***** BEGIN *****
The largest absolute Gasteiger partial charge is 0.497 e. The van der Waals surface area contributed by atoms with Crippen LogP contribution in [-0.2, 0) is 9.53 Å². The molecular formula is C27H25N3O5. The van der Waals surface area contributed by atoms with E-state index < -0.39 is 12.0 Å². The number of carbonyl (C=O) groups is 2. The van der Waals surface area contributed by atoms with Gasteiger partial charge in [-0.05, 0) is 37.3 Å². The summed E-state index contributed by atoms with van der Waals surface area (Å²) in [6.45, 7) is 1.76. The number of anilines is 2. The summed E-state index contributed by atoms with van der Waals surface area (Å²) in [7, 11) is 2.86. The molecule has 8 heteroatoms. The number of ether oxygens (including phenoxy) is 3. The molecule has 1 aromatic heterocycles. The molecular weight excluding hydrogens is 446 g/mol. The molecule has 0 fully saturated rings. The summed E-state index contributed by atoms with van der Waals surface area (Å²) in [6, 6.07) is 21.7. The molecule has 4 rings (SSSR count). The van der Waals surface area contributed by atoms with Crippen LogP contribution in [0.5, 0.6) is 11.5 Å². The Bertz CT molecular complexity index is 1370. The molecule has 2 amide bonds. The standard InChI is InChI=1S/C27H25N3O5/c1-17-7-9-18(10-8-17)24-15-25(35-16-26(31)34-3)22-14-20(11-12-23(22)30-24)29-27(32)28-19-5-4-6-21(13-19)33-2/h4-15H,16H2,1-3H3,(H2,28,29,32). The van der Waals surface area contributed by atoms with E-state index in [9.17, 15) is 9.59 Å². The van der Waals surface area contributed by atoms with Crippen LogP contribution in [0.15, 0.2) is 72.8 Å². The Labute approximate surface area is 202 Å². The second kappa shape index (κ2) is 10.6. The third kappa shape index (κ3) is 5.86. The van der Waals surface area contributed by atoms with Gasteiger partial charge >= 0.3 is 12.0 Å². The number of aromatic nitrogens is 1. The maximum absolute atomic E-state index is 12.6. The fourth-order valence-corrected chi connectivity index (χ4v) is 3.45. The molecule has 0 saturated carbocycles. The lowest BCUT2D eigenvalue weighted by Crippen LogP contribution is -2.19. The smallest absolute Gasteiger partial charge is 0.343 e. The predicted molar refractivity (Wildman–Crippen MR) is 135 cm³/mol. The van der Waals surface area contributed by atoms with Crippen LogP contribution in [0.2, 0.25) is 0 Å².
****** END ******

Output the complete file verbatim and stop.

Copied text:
The largest absolute Gasteiger partial charge is 0.497 e. The van der Waals surface area contributed by atoms with Crippen LogP contribution in [-0.2, 0) is 9.53 Å². The molecular formula is C27H25N3O5. The van der Waals surface area contributed by atoms with E-state index < -0.39 is 12.0 Å². The number of carbonyl (C=O) groups is 2. The van der Waals surface area contributed by atoms with Gasteiger partial charge in [-0.05, 0) is 37.3 Å². The summed E-state index contributed by atoms with van der Waals surface area (Å²) in [6.45, 7) is 1.76. The number of anilines is 2. The summed E-state index contributed by atoms with van der Waals surface area (Å²) in [7, 11) is 2.86. The molecule has 8 heteroatoms. The number of ether oxygens (including phenoxy) is 3. The molecule has 1 aromatic heterocycles. The molecular weight excluding hydrogens is 446 g/mol. The molecule has 0 fully saturated rings. The summed E-state index contributed by atoms with van der Waals surface area (Å²) in [6, 6.07) is 21.7. The molecule has 4 rings (SSSR count). The van der Waals surface area contributed by atoms with Crippen LogP contribution in [0.5, 0.6) is 11.5 Å². The Bertz CT molecular complexity index is 1370. The molecule has 2 amide bonds. The standard InChI is InChI=1S/C27H25N3O5/c1-17-7-9-18(10-8-17)24-15-25(35-16-26(31)34-3)22-14-20(11-12-23(22)30-24)29-27(32)28-19-5-4-6-21(13-19)33-2/h4-15H,16H2,1-3H3,(H2,28,29,32). The van der Waals surface area contributed by atoms with E-state index in [9.17, 15) is 9.59 Å². The van der Waals surface area contributed by atoms with Crippen LogP contribution in [0.15, 0.2) is 72.8 Å². The Labute approximate surface area is 202 Å². The second kappa shape index (κ2) is 10.6. The third kappa shape index (κ3) is 5.86. The van der Waals surface area contributed by atoms with Gasteiger partial charge >= 0.3 is 12.0 Å². The number of aromatic nitrogens is 1. The maximum absolute atomic E-state index is 12.6. The fourth-order valence-corrected chi connectivity index (χ4v) is 3.45. The molecule has 0 saturated carbocycles. The lowest BCUT2D eigenvalue weighted by Crippen LogP contribution is -2.19. The smallest absolute Gasteiger partial charge is 0.343 e. The predicted molar refractivity (Wildman–Crippen MR) is 135 cm³/mol. The van der Waals surface area contributed by atoms with Crippen LogP contribution in [0.2, 0.25) is 0 Å².